Originally published on couriermail.com.au and reproduced here with permission.
When Mackay residents Paul and Narell Schmidtke were looking to retire, they made a deliberate decision to maintain their busy schedules and activities.
The couple realised that embracing their early retirement years would be crucial to their wellbeing.
Last year, they left the family home for Carlyle Gardens Mackay, a choice that resulted in reduced home maintenance and left them more time to take on activities that stimulate them and that they enjoy.
“We hit the ground running when we came into the village,” Narell said. “We decided that when we finished our paid working days, we still had it in us and would love to keep on going.
“We decided we were not always going to be as fit and well as we are now, that’s just a natural progression of life. Healthy ageing is being active, getting involved, having your mind stimulated.”
The science of brain health
The Schmidtkes aren’t the only ones focusing on older middle age. Researchers have been looking at the importance of this life stage, and have found that staying active, remaining engaged in the community and sleeping enough during retirement age are emerging as critical factors to maintaining health and wellbeing in later life – especially for brain health.
Released from the day-to-day grind of work and young family responsibilities, early retirement years are increasingly acknowledged as an important period when physical health, diet, mental activity and social engagement can impact future dementia risk.
Professor Sharon Naismith, who is a director of the Healthy Brain Ageing Program at the University of Sydney, said while people were physically healthier in older age compared to previous generations, brain health had not “caught up” with those advances.
“Physical health has got better - there are more years of retirement - but now the challenge is to make sure we’re optimising brain health, too,” she said.
“That’s pivotal. Brain health dictates our behaviour and if we don’t have good brain health then people tend not to participate in as many activities and we have functional decline.”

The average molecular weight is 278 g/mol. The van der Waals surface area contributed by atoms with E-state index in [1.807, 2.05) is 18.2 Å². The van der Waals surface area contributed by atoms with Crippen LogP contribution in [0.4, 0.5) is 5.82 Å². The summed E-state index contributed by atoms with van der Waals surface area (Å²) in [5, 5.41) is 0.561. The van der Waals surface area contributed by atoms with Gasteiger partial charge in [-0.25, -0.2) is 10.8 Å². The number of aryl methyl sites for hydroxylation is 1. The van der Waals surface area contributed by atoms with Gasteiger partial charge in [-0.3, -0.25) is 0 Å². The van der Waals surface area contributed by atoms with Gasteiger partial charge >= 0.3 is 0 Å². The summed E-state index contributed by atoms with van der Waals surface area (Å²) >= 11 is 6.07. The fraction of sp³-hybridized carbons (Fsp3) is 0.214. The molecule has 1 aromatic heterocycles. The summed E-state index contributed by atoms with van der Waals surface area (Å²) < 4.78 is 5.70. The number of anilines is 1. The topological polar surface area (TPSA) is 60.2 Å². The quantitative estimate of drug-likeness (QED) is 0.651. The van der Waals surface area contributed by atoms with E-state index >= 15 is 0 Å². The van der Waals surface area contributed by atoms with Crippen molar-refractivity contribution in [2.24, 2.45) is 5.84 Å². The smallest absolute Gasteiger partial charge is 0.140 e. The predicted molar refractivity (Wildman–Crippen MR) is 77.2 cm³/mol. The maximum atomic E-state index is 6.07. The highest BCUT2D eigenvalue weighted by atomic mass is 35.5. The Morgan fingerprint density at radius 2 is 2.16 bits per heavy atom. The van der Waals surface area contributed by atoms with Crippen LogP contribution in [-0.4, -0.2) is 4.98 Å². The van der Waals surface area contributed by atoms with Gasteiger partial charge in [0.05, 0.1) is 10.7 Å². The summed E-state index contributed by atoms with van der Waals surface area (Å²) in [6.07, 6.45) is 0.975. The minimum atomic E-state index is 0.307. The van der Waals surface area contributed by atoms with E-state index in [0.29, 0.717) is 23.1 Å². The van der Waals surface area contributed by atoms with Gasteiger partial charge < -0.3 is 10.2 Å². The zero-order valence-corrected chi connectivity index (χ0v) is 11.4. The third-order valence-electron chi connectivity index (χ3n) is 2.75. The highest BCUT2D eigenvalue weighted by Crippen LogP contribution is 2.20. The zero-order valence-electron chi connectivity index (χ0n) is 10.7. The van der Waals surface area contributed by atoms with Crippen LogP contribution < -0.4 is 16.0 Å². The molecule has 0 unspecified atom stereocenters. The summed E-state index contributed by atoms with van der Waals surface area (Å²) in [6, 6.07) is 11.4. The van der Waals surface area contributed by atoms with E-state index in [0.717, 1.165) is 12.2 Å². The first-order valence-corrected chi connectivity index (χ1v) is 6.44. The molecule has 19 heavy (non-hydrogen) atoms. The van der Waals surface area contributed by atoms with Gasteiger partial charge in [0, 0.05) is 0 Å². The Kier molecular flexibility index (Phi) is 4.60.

Dementia is a key health challenge for Australia as our population ages. By 2050, the terminal condition is on track to directly affect 1.6 million people. According to Dementia Australia, about 500,000 people have the condition now.
It is Australia’s second-leading cause of death and the number one cause of death for women.
Prof Naismith said there was a lot of focus on finding a cure for brain disorders, but people could take steps to reduce their risk through early intervention strategies.
“These retirement years are critical because we know dementia starts to build up about 20 years before anyone actually gets a diagnosis,” she said.
How to reduce your dementia risk
Factors known to increase dementia risk include high blood pressure, high cholesterol, depression, inadequate sleep, insufficient cognitive activity, hearing loss, too much alcohol and even air pollution.
Prof Naismith said maintaining an active lifestyle was important for reducing dementia and Alzheimer’s Disease risk. She pointed to high blood pressure, which some studies suggested could contribute eight per cent to dementia risk.
Another key area was social engagement and reducing the risk of depression, which increases the levels of stress hormones in the brain.
“As people retire and if they’re not remaining socially connected and lose their purpose, then depression can set in,” she said. “That’s a big one.”
Staying active in the community
Having wrapped up her paid work in administration, Narell, now 66, scores for the local ladies’ basketball league and participates in their fundraisers. She spends time working with the village social club to organise regular events. She also researches local women pioneers and is a member of the Mackay Family History Society.
Paul, 69, also sought to stay engaged and busy after retiring from his busy weeks managing operations at the Mackay port.
“I just didn’t want to go from 50-hour weeks to nothing,” he said.
He volunteers at the Mackay Base Hospital information desk twice weekly and is undertaking training to be a PCYC driving mentor to help people gain their required on-the-road hours. He is also working with Narell and helps with village social activities, often manning the bar or turning the sausages.
They’ve both done online training for different courses to keep up with technology and learn new skills. While that work exercises their brain, they also look after their bodies, walking 6000 steps each morning around the lake.
Narell explained that their choice to move to Carlyle Gardens Mackay has helped them take on so many activities and really enjoy each day.
“This is a wonderful lifestyle if you want to get involved. There is the pool, there is choir, the gym,” she said. “It is enriching our life.”
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